Phyllis had more energy than most people half her age. She loved entertaining, working in the real estate field, meeting new and interesting people everyday no matter where she went, and thrived on making new lifelong friends. Phyllis eventually moved to the Sea Colony in Santa Monica where she lived for many years before moving to Palm Desert, then Winnipeg.
After battling breast cancer four times in approximately 20 years, she developed metastatic Stage 4 lung cancer. Her long-time domestic partner of 27 years, Joseph Wilder, K.C., was the love of her life. They were never far apart. They traveled the world and went on many adventures during their relationship. During her treatment, Phyllis would say how much she missed work and seeing her clients. Joey demonstrated amazing strength, love, care, and compassion for Phyllis as her condition progressed. He was her rock and was by her side 24/7, making sure she had the best possible care. Joey’s son David was always there to support Phyllis and to make her smile. Joey’s other children, Sheri, Kenny, Joshua and wife Davina, were also a part of her life. His kids would Facetime Phyllis and include her during any of their important functions. Phyllis loved Joey’s children as if they were her own.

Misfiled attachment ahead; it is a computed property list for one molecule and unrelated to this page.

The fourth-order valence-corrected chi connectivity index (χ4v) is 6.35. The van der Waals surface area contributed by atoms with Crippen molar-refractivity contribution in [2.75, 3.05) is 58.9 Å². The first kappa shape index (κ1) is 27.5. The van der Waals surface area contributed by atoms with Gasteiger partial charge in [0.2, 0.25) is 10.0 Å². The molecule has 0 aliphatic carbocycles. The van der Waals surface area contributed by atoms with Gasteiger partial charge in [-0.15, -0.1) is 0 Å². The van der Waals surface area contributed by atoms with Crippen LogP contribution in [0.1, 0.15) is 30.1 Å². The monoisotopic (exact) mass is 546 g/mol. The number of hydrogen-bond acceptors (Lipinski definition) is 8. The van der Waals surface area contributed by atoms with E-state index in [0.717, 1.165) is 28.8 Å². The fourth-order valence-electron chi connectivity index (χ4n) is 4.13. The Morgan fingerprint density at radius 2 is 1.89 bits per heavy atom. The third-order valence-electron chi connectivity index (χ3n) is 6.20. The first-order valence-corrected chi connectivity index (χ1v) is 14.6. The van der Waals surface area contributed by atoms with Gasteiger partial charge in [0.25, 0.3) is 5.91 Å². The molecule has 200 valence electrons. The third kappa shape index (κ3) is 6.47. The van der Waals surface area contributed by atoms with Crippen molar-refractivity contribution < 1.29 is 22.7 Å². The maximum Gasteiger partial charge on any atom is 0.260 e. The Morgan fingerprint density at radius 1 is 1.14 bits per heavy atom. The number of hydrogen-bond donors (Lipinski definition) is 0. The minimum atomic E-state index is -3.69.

Thank you to all of her friends and family who were there to support her during these difficult times. Phyllis is now, finally, pain free and in a better place. She was loved dearly and will be greatly missed. Interment took place in Los Angeles.